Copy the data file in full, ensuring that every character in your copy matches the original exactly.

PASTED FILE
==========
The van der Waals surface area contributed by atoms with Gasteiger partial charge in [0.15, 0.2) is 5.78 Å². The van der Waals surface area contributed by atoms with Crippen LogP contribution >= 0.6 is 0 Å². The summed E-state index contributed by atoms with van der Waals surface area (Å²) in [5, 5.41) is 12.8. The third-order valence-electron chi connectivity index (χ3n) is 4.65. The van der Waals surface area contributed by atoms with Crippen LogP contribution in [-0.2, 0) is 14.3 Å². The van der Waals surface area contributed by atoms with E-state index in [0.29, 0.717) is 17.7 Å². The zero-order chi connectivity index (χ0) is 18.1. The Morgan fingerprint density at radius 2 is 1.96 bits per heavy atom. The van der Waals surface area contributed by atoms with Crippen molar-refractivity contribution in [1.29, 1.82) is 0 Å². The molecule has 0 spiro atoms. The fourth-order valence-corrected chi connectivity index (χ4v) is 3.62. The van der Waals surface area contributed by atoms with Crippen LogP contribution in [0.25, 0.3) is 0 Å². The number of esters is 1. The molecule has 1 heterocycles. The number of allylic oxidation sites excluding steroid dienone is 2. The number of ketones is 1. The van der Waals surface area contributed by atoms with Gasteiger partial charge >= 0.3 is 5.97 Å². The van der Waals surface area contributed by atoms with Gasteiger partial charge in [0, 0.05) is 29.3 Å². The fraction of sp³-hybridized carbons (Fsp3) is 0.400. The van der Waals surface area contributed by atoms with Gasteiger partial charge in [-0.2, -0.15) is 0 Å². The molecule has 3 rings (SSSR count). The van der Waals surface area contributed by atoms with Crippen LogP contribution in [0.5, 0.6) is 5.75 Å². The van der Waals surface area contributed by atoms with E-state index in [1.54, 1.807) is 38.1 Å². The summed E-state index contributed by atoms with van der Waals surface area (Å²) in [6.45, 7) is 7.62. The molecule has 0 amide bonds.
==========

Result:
The van der Waals surface area contributed by atoms with Gasteiger partial charge in [0.15, 0.2) is 5.78 Å². The van der Waals surface area contributed by atoms with Crippen LogP contribution >= 0.6 is 0 Å². The summed E-state index contributed by atoms with van der Waals surface area (Å²) in [5, 5.41) is 12.8. The third-order valence-electron chi connectivity index (χ3n) is 4.65. The van der Waals surface area contributed by atoms with Crippen LogP contribution in [-0.2, 0) is 14.3 Å². The van der Waals surface area contributed by atoms with E-state index in [0.29, 0.717) is 17.7 Å². The zero-order chi connectivity index (χ0) is 18.1. The Morgan fingerprint density at radius 2 is 1.96 bits per heavy atom. The van der Waals surface area contributed by atoms with Crippen molar-refractivity contribution in [1.29, 1.82) is 0 Å². The molecule has 0 spiro atoms. The fourth-order valence-corrected chi connectivity index (χ4v) is 3.62. The van der Waals surface area contributed by atoms with Crippen LogP contribution in [0.25, 0.3) is 0 Å². The number of esters is 1. The molecule has 1 heterocycles. The number of allylic oxidation sites excluding steroid dienone is 2. The number of ketones is 1. The van der Waals surface area contributed by atoms with Gasteiger partial charge >= 0.3 is 5.97 Å². The van der Waals surface area contributed by atoms with Gasteiger partial charge in [0, 0.05) is 29.3 Å². The fraction of sp³-hybridized carbons (Fsp3) is 0.400. The van der Waals surface area contributed by atoms with Gasteiger partial charge in [-0.2, -0.15) is 0 Å². The molecule has 3 rings (SSSR count). The van der Waals surface area contributed by atoms with Crippen LogP contribution in [0.5, 0.6) is 5.75 Å². The van der Waals surface area contributed by atoms with E-state index in [1.54, 1.807) is 38.1 Å². The summed E-state index contributed by atoms with van der Waals surface area (Å²) in [6.45, 7) is 7.62. The molecule has 0 amide bonds.